"Heroes" album coverWritten by: David Bowie
Recorded: July-August 1977
Producers: David Bowie, Tony Visconti

Released: 14 October 1977

Available on:
“Heroes”
Stage
Welcome To The Blackout (Live London ’78)

Personnel

David Bowie: vocals, piano
Brian Eno: synthesizers, guitar treatments
Robert Fripp, Carlos Alomar: guitar
George Murray: bass guitar
Dennis Davis: drums, percussion

‘Blackout’ closed the first half of “Heroes”, David Bowie’s 12th studio album.

Bowie began recording “Heroes” in Berlin in July 1977. Although he had largely – though not entirely – stopped using cocaine by this time, he continued to drink heavily. His alcohol consumption was referenced in the song “Heroes”: “You, you can be mean/And I, I’ll drink all the time.”

Of the six “Heroes” tracks with lyrics, only ‘Beauty And The Beast’ and ‘The Secret Life Of Arabia’ do not mention alcohol, drinking, or bars. In ‘Blackout’ he sings of drinking “rotting wine from your hands”, before exclaiming “Get me to a doctor!”

I went to Berlin and thought, Well, that’s my next stimulus, and I’ll see if I can do this drug-free. I went with Iggy and we both decided, Let’s try to clean ourselves up. So we both got apartments there and started this long trek uphill to kick drugs. Unfortunately, what happened was my drinking escalated as I kicked the coke. And it wasn’t long before I was an alcoholic, instead of a coke addict.
David Bowie
Interview magazine, February 1993

On 10 November 1976, shortly after the completion of Low, Bowie had a major confrontation with his wife Angela. The argument ended with Bowie collapsing while suffering from chest pains, and being rushed to the British Army clinic with a suspected heart attack. He was diagnosed with an irregular heartbeat caused by heavy drinking.

Virtually every time I saw him in Berlin he was drunk, or working on getting drunk, and his stress level seemed as high as in his several-grams-a-night period. On one of my visits he got so worked up he thought he was having a heart attack. I rushed him to the British military hospital, where the doctors checked him out and told him his heart was just fine, but maybe he should relax a little.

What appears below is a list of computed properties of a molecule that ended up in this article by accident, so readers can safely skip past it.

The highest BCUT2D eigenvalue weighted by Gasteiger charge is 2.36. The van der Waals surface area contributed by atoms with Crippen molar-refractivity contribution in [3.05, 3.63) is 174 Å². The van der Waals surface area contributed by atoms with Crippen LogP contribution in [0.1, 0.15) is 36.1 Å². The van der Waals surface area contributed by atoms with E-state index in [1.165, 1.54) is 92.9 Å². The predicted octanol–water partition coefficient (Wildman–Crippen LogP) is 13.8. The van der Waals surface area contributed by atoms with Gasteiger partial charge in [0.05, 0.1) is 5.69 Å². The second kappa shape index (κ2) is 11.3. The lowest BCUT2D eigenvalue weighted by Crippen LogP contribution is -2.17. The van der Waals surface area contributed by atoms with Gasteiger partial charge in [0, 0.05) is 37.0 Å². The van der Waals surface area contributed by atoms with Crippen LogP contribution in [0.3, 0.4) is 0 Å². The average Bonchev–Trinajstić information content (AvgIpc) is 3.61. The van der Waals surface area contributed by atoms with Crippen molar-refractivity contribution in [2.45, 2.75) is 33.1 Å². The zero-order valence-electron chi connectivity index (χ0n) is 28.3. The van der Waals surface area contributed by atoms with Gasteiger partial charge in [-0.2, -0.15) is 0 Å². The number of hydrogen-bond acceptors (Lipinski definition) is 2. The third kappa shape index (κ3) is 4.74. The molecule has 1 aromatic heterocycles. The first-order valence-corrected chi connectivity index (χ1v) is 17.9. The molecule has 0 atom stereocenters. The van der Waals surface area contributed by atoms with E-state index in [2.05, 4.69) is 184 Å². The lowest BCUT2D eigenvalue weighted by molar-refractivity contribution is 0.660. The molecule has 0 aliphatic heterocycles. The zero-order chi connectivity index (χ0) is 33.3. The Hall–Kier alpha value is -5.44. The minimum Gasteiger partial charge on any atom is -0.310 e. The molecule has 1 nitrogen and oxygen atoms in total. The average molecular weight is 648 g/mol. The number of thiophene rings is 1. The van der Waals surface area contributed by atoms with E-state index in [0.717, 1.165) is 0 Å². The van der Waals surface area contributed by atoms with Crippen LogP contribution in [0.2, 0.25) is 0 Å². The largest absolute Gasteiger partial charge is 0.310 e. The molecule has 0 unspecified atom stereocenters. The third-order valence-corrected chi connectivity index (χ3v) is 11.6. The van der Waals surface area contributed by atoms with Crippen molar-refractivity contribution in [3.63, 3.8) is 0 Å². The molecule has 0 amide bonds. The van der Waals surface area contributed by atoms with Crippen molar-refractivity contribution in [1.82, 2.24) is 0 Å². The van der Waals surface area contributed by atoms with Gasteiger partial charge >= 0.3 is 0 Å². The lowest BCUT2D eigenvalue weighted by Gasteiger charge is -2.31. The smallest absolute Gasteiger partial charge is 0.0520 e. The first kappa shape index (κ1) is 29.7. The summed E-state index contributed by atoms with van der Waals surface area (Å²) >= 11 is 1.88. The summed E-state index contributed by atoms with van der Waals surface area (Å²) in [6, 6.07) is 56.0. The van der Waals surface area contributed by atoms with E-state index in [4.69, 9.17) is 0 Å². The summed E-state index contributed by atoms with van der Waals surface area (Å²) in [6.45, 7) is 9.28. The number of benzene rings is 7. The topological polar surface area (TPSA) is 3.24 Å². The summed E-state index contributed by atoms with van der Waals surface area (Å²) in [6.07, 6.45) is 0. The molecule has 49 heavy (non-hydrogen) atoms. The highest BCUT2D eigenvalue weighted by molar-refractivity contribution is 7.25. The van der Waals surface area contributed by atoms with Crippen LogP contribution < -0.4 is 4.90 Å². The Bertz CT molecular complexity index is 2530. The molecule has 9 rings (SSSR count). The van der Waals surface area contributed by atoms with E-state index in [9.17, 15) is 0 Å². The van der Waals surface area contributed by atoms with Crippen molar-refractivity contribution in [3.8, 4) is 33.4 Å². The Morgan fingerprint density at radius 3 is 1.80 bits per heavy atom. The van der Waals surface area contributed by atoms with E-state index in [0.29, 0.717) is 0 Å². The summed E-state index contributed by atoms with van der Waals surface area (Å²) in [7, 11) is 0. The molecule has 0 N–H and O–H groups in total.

Angela Bowie
Backstage Passes: Life on the Wild Side with David Bowie

In 1999 Bowie was asked whether ‘Blackout’ was written about his collapse in Berlin, or the New York City blackout of 1977. The latter event had plunged much of the city into darkness, leading to rising criminal activity including looting and arson. Bowie said he was uncertain whether the song was inspired by the events.

It did indeed refer to power cuts. I can’t in all honesty say that it was the NY one, though it is entirely likely that that image locked itself in my head. (you would have to check the date of both the recording and the NY blackout to make an intelligent assumption.)
David Bowie
davidbowie.com

By 2003 he was more certain, stating that he was definitely in NYC during the blackout.

A hard black line was scored through the history of New York on 9/11. It really has changed everything in this culture. Even in the most subtle ways. I was amazed at the way New Yorkers came together during the [2003] black-out. That was absolutely unprecedented. I think the last time was in about 1977 and I wrote a song called ‘Blackout’ because I was there then as well. I remember burnings, looting, it got very nasty. But this time around everybody was looking out for everybody else. It was extraordinary. There was no looting. Normally it’s rule number one, there’s a black-out, all the alarms are off, loot. But this time was extraordinary. There is definitely a sense of community here that there wasn’t before.